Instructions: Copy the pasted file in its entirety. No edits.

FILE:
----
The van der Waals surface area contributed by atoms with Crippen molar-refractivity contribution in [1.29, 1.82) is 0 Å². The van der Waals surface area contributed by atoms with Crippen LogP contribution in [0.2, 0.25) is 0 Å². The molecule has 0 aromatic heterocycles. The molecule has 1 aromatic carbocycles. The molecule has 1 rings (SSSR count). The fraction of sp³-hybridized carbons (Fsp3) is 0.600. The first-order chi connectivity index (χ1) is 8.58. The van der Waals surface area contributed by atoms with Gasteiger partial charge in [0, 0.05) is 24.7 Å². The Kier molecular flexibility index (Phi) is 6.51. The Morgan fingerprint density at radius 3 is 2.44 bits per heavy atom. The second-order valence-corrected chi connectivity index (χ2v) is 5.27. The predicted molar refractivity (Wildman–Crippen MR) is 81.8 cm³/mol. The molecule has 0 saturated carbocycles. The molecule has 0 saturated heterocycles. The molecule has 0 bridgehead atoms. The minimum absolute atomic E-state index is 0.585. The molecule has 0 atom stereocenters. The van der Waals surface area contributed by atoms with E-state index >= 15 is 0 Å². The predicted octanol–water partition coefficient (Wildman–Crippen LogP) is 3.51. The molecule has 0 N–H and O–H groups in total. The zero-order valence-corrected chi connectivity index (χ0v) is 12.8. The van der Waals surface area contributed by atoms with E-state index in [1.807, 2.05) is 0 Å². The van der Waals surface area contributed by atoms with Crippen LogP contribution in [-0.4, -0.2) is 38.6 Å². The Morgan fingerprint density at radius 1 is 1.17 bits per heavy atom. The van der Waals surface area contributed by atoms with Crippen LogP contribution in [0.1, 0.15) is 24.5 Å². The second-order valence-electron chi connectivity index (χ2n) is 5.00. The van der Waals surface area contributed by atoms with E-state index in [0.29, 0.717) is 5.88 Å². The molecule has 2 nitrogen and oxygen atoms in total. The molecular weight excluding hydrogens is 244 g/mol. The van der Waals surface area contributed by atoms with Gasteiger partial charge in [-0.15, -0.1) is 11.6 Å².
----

The van der Waals surface area contributed by atoms with Crippen molar-refractivity contribution in [1.29, 1.82) is 0 Å². The van der Waals surface area contributed by atoms with Crippen LogP contribution in [0.2, 0.25) is 0 Å². The molecule has 0 aromatic heterocycles. The molecule has 1 aromatic carbocycles. The molecule has 1 rings (SSSR count). The fraction of sp³-hybridized carbons (Fsp3) is 0.600. The first-order chi connectivity index (χ1) is 8.58. The van der Waals surface area contributed by atoms with Gasteiger partial charge in [0, 0.05) is 24.7 Å². The Kier molecular flexibility index (Phi) is 6.51. The Morgan fingerprint density at radius 3 is 2.44 bits per heavy atom. The second-order valence-corrected chi connectivity index (χ2v) is 5.27. The predicted molar refractivity (Wildman–Crippen MR) is 81.8 cm³/mol. The molecule has 0 saturated carbocycles. The molecule has 0 saturated heterocycles. The molecule has 0 bridgehead atoms. The minimum absolute atomic E-state index is 0.585. The molecule has 0 atom stereocenters. The van der Waals surface area contributed by atoms with E-state index >= 15 is 0 Å². The predicted octanol–water partition coefficient (Wildman–Crippen LogP) is 3.51. The molecule has 0 N–H and O–H groups in total. The zero-order valence-corrected chi connectivity index (χ0v) is 12.8. The van der Waals surface area contributed by atoms with E-state index in [1.807, 2.05) is 0 Å². The van der Waals surface area contributed by atoms with Crippen LogP contribution in [-0.4, -0.2) is 38.6 Å². The Morgan fingerprint density at radius 1 is 1.17 bits per heavy atom. The van der Waals surface area contributed by atoms with Crippen LogP contribution in [0.1, 0.15) is 24.5 Å². The second-order valence-electron chi connectivity index (χ2n) is 5.00. The van der Waals surface area contributed by atoms with E-state index in [0.29, 0.717) is 5.88 Å². The molecule has 2 nitrogen and oxygen atoms in total. The molecular weight excluding hydrogens is 244 g/mol. The van der Waals surface area contributed by atoms with Gasteiger partial charge in [-0.15, -0.1) is 11.6 Å².